On February 18, the College of Communication and the Arts will open The Women of Lockerbie in the Theatre-in-the-Round, directed by Molly-Margaret Johnson. This award-winning play by Deborah Brevoort, is a beautiful study in grief at the hands of terrorism, and the triumph of love over hate. The play is set in the hills of Lockerbie, Scotland – the site of the bombing of Pan Am flight 103, the terror attack that killed all 259 people on board. The play focuses on an American mother from NJ who’s son was killed in the attack. This mother travels throughout Lockerbie, hoping to find and return her son’s remains to the US. While in Lockerbie, she meets a group of women engaged in a “laundry project” – as they fight the US government to obtain clothing of the victims so they may wash it, and return it to the families. These women are unwavering in their mission to turn an act of hatred into an act of love.
Theatre program Chair Professor Peter Reader had an emotional reaction when reading this play. Reader explained, “With the recent terrorist shootings in the last year, I felt a play about healing after violence was important to stage. This play examines the healing nature of empowerment – focusing on one group of women that came together to charge their community to act, to do something that would begin the healing process. A simple, charitable act turns into a powerful play of emotion and catharsis.”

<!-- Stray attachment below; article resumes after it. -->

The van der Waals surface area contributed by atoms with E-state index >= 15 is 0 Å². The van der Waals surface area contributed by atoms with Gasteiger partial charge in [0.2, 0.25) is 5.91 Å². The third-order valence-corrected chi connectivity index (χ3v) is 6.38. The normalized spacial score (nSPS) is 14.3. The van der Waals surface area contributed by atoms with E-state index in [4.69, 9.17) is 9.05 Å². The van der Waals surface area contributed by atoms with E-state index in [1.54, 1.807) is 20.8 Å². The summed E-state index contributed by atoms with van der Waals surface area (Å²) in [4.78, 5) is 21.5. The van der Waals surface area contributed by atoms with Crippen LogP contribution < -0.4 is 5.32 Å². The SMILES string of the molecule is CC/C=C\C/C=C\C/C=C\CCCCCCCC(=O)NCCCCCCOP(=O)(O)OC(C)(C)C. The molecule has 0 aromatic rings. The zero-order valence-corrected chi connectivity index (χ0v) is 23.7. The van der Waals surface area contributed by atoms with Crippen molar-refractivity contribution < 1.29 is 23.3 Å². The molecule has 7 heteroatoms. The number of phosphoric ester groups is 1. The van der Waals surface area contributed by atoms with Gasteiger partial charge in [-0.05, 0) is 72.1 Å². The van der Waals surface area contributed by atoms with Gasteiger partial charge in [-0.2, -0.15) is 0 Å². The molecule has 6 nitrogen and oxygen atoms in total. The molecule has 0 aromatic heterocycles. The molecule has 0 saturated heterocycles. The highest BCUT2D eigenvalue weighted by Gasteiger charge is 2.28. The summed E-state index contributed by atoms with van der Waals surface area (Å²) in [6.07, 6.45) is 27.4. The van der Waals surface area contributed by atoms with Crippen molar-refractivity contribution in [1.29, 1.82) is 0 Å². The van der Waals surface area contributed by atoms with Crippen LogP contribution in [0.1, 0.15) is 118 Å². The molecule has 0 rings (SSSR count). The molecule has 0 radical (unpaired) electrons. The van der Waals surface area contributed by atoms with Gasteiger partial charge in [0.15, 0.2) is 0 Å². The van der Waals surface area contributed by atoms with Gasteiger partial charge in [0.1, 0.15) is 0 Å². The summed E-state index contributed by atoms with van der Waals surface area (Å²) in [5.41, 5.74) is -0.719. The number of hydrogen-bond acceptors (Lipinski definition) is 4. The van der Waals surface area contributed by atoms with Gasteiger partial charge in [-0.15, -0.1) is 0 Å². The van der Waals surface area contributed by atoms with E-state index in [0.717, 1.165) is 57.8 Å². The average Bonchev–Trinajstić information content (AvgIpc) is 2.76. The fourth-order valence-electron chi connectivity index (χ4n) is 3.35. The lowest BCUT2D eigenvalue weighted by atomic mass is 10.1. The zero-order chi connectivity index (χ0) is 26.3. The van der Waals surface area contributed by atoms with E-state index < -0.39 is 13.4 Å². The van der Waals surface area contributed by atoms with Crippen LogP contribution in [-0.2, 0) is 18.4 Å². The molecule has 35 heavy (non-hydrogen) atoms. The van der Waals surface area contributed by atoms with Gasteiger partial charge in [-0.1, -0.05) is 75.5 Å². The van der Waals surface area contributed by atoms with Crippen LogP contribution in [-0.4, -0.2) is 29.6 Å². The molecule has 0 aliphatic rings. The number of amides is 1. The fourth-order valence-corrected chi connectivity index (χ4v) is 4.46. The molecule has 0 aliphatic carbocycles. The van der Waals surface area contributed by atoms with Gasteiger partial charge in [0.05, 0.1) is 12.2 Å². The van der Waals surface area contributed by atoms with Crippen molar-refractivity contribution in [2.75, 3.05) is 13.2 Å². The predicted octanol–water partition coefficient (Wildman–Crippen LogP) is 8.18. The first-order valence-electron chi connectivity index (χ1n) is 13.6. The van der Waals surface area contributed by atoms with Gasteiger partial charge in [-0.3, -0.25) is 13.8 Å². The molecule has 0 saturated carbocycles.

In addition to the production that opens next week, the University is thrilled to welcome the playwright, Deborah Brevoort, to campus to take part in the annual conference on Women and Gender. A panel titled, “Gendering Responses to Terror: The Women of Lockerbie,” will feature both the playwright and the production director, and will be moderated by Reader.
This panel discussion will take place on Friday, February 12, at 1:30 p.m. in Stafford Hall, room 12. Information on the full conference can be found here »
The Women of Lockerbie will be performed in the Theatre-in-the-Round on the SHU campus on February 18-20 at 8 p.m. and February 21 at 2 p.m. The production is free and open to all. More information and the full production schedule can be found here »
Categories: Arts and Culture